D a few books about the brain since to give you an idea of my backgroundTo me about half of it was comprehensible He starts off admirably explaining the theory of brain that he is basing this explanation of consciousness on This part is difficult but I was just about able to understand it and it was frankly fascinating I had never read an overall theory of the brain before and it was greatAs the book progresses though he loses all pretence of writing the book for a general or non expert audience After the theory of brain he goes into the basic theory of consciousness he is expounding this part is faintly understandable though much of it was lost on me He then goes into specific topics like explaining ualia the sense of feeling something and intentionality the intention to do something and these parts were way past me and I believe 80 90% of people out there which makes you wonder as I have done so often with these types of books why he bothered explaining things at the start if the book wasn t written for a general audience It wasn t an issue of talking about specific brain regions that an expert wouldn t Strife (Sweep, know it was his use of language something that was entirely avoidable if he just wrote it better or had a better editorFor example there was a sentence The reticular nucleus it is suspected acts to switch or gate the activities of the specific thalamic nuclei yielding different patterns of expression of such sensory modalities as sight hearing and touch which could have been written The reticular nucleus is believed to be a switch or gate to different ways to see hear or sense the world and would ve been shorter and a lot clearerThe last two chapters become very readable again and are a uite interesting summary of the book but leave out a lot of detail I can only presume was gone into in detail in previous chapters He also leaves out things like experimental backing for the theory which he says is done in different books listed in the bibliography which is also very well laid out The glossary is poorly explained as well as it always being cumbersome to have to go to the end of the book to read the out of context explanation of a term that could ve been just explained in textAs it was what I did understand was fascinating but there was far too little of those bits The Brain is wider than the Sky For put them side by side The one the other will containWith ease and You beside The Brain is deeper than the sea For hold them Blue to Blue The one the other will absorb As Sponges Buckets do The Brain is just the weight of God For Heft them Pound for Pound And they will differ if they do As Syllable from Sound Emily DickinsonThis book is amazing Edelman is amazing It not exactly light reading and while he does do alot of explaining One may get lost with out a solidnowledge base in the subject to begin wit. The self and to the origins of feelings learning and memory His analysis of the brain activities underlying consciousness is based on recent remarkable advances in biochemistry immunology medical imaging neuroscience and evolutionary biology yet the implications of his book extend farther beyond the worlds of science and medicine into virtually every area of human inui.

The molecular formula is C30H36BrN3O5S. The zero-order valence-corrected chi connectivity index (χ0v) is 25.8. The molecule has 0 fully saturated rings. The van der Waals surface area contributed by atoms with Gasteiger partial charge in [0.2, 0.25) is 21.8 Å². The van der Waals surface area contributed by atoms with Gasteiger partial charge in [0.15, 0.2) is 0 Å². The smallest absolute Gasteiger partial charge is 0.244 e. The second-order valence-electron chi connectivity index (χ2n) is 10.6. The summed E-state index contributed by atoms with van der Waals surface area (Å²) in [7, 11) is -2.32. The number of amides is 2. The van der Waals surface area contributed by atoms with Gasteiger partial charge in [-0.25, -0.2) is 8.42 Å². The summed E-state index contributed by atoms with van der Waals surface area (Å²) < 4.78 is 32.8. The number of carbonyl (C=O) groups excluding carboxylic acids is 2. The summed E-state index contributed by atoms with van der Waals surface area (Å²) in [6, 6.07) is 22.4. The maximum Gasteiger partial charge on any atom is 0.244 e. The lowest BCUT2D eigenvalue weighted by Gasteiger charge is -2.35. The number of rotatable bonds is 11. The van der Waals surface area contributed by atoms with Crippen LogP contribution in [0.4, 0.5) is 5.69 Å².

ONLINE BOOK Wider Than the Sky The Phenomenal Gift of Consciousness Author Gerald M. Edelman –